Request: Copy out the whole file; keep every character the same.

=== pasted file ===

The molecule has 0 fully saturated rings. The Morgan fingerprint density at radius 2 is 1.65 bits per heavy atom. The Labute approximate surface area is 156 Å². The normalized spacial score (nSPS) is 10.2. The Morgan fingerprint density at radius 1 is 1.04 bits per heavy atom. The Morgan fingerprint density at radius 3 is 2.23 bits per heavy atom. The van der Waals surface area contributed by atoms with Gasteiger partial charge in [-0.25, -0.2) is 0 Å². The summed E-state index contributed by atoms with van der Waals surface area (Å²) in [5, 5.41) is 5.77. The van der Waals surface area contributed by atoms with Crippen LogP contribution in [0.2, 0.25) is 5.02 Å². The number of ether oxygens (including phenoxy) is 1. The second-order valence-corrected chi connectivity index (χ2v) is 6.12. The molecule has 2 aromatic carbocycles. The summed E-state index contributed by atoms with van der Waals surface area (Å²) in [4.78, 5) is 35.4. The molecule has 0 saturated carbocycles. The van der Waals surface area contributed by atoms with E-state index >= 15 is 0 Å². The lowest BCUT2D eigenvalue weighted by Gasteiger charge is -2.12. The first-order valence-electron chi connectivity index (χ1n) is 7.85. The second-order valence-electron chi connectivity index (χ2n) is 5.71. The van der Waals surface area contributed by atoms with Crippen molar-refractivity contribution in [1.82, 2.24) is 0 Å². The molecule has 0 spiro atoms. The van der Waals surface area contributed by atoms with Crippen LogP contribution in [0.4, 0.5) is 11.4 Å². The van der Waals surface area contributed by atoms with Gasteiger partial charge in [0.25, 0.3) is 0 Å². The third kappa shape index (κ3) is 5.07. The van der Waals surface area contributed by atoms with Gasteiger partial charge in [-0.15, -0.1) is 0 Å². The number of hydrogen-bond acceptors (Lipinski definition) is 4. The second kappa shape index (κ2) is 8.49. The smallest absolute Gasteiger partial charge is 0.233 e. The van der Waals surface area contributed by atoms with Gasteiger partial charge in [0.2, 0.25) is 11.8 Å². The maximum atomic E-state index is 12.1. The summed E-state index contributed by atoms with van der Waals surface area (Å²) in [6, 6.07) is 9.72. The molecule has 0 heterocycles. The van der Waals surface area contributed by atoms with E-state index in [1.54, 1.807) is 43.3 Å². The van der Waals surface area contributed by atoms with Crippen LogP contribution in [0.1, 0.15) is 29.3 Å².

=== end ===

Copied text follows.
The molecule has 0 fully saturated rings. The Morgan fingerprint density at radius 2 is 1.65 bits per heavy atom. The Labute approximate surface area is 156 Å². The normalized spacial score (nSPS) is 10.2. The Morgan fingerprint density at radius 1 is 1.04 bits per heavy atom. The Morgan fingerprint density at radius 3 is 2.23 bits per heavy atom. The van der Waals surface area contributed by atoms with Gasteiger partial charge in [-0.25, -0.2) is 0 Å². The summed E-state index contributed by atoms with van der Waals surface area (Å²) in [5, 5.41) is 5.77. The van der Waals surface area contributed by atoms with Crippen LogP contribution in [0.2, 0.25) is 5.02 Å². The number of ether oxygens (including phenoxy) is 1. The second-order valence-corrected chi connectivity index (χ2v) is 6.12. The molecule has 2 aromatic carbocycles. The summed E-state index contributed by atoms with van der Waals surface area (Å²) in [4.78, 5) is 35.4. The molecule has 0 saturated carbocycles. The van der Waals surface area contributed by atoms with E-state index >= 15 is 0 Å². The lowest BCUT2D eigenvalue weighted by Gasteiger charge is -2.12. The first-order valence-electron chi connectivity index (χ1n) is 7.85. The second-order valence-electron chi connectivity index (χ2n) is 5.71. The van der Waals surface area contributed by atoms with Crippen molar-refractivity contribution in [1.82, 2.24) is 0 Å². The molecule has 0 spiro atoms. The van der Waals surface area contributed by atoms with Crippen LogP contribution in [0.4, 0.5) is 11.4 Å². The van der Waals surface area contributed by atoms with Gasteiger partial charge in [0.25, 0.3) is 0 Å². The third kappa shape index (κ3) is 5.07. The van der Waals surface area contributed by atoms with Gasteiger partial charge in [-0.15, -0.1) is 0 Å². The number of hydrogen-bond acceptors (Lipinski definition) is 4. The second kappa shape index (κ2) is 8.49. The smallest absolute Gasteiger partial charge is 0.233 e. The van der Waals surface area contributed by atoms with Gasteiger partial charge in [0.2, 0.25) is 11.8 Å². The maximum atomic E-state index is 12.1. The summed E-state index contributed by atoms with van der Waals surface area (Å²) in [6, 6.07) is 9.72. The molecule has 0 heterocycles. The van der Waals surface area contributed by atoms with E-state index in [1.54, 1.807) is 43.3 Å². The van der Waals surface area contributed by atoms with Crippen LogP contribution in [0.1, 0.15) is 29.3 Å².